If you are the best designer alive, but work in a place ignorant of design, your lack of credibility in the culture renders your design ability useless.
This very interesting writeup of Scott Berkun’s talk for Puget Sound SIGCHI meeting is interesting for any designer, not just UI/UX specialists. He makes a number of specific points, but they all generally boil down to investing yourself in your work. He addresses the whole issue from the vantage point of a consultant, but I think his points apply to in-house designers as well. Too many times a designer tries to stay above the political fray and just supply the ideas. This helps shield from criticism and other intra-office unpleasantries. Let the accountants figure out if it can make money, let the account manager sell it to the client, let it be somebody else’s problem.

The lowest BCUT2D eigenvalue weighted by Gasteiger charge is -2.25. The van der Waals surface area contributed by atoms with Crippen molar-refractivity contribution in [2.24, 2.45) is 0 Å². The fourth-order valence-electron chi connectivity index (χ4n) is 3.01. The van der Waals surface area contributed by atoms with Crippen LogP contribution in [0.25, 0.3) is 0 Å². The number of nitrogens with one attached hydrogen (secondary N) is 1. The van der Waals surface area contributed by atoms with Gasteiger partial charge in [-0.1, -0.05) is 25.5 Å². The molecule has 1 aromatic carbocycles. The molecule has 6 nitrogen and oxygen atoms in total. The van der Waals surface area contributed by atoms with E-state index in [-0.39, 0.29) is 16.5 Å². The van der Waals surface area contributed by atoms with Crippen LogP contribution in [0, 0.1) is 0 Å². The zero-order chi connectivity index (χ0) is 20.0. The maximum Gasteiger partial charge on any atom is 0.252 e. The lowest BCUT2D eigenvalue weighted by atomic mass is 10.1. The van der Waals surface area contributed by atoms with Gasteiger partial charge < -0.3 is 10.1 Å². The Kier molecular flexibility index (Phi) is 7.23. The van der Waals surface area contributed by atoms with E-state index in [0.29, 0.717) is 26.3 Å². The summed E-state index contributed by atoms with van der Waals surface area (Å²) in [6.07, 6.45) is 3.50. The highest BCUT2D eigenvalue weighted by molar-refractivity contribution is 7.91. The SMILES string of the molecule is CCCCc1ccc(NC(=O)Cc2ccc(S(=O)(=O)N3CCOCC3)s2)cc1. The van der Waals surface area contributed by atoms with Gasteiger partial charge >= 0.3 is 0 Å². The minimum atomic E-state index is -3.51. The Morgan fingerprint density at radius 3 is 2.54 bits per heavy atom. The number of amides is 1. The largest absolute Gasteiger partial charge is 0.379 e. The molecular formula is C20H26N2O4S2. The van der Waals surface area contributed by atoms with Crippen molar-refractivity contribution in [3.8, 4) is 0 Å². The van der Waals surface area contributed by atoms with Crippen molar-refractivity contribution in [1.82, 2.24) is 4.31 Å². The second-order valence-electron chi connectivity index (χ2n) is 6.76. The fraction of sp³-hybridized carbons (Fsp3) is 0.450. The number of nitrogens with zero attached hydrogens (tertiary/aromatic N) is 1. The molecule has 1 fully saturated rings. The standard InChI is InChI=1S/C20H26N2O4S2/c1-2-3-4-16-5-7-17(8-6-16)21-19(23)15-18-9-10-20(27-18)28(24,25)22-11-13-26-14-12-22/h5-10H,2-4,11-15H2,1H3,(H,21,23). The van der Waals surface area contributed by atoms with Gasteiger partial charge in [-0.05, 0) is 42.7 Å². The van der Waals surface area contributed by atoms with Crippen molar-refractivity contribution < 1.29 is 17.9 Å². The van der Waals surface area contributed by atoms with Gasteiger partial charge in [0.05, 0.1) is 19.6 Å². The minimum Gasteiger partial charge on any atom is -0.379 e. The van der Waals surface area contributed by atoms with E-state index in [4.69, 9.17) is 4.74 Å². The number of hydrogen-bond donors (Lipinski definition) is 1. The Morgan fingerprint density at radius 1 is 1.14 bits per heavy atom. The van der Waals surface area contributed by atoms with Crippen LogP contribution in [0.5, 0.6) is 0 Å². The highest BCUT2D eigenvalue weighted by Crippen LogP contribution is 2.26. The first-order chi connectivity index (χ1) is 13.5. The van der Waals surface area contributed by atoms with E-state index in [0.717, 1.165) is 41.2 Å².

The downfall is by ignoring all these little nitty gritty aspects your designs will suffer. To really build things that are useful you need to get down in the mud a little. Invest yourself in something so that your feelings are a little bit hurt when it gets shot down. If you understand the business implications of what you are creating you can defend it when some conference room sniper tries to take it down from 50 paces. If you aren’t armed with this knowledge you are packing a knife at a gun fight.
They always choose the worst one.
It is tempting to blame the client when they choose the wrong design , but then why did you let them? Stop being some sort of pseudo neutral switzerland and get in there and fight for the good one. We will ignore the fact that the bad ideas should never even waste the client’s time and just focus on selling your good work.
Facebook isn’t the place to get into heated discussions about things you care about, but the office certainly is.